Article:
Milosz’s sketch of Beta is the most powerful for me.  Prior to the War Beta was a young man already known for his literary talents.  During the war, Beta, like Alpha and Milosz, was writer in the underground; however, Beta was unique in that he observed that the underground was only countering German nationalism with Polish nationalism and that this would not change anything.  “This lack of vision led him to see the world as a place in which nothing existed outside of naked force.” (113)  Beta sought a rational reason for the underground but discovered none. Beta was eventually captured by the Gestapo and sent to Auschwitz and fortunately he lived and was able to write about his experience which provides a unique view of the role of prisoners in the camp that contradicts many of the romanticized depictions of the prisoners.  Beta relates how those prisoners in advantageous positions, like himself, were able to survive and how other failed.  Milosz recounts and heavily quotes Beta’s book where he describes how he as a trusted prisoner helped to divide newly arrived prisoners between those who lived and died and how they would sort through the arrives luggage for beneficial items such as shoes and food.  Milosz believes that Beta’s descriptions are cold and emphasize his ability to dehumanize the situation and utilize his cleverness to survive where others failed.  After surviving Auschwitz and living in Munich, Beta choose to return to Poland and participate in the government.  With his writings on the evils of Nazism, he was given a prominent position in which to espouse his ideas, but as the Soviet system became rigid, his ideas and writings were no longer acceptable.  He was now to infuse Marxist – Leninism into his writings.  Now instead of the individual surviving in concentration camps Beta was forced to show class tensions that never existed.  Like Alpha, Beta became disillusioned with this role in the party and eventually committed suicide.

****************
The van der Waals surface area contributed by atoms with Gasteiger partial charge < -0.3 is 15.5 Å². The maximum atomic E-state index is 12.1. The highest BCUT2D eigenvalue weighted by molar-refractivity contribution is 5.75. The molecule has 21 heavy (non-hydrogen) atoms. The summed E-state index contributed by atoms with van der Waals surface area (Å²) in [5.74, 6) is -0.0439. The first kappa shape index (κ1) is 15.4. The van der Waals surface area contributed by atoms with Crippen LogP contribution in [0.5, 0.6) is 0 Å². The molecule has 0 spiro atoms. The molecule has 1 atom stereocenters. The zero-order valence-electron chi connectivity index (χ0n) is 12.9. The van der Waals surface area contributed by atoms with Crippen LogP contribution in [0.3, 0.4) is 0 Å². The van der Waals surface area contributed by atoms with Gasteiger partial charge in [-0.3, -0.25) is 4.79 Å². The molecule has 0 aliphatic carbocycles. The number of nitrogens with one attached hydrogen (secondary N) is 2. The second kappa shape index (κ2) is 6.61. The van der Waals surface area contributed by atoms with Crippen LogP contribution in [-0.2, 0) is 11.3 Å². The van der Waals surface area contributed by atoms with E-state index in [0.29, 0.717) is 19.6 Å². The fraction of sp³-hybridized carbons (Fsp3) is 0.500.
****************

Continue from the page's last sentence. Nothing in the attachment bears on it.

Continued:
The Captive Mind

After examining why Soviet Communism became attractive to intellectuals, Milosz examines four acquaintances of his that threw in their lot with the communists.  In these character sketches, we see the process and the attraction of the Soviet system those intellectuals and artists that survived the war.  Milosz utilizes the pseudonyms Alpha, Beta, Gamma, and Delta to identify those men who found solace in the Soviet system.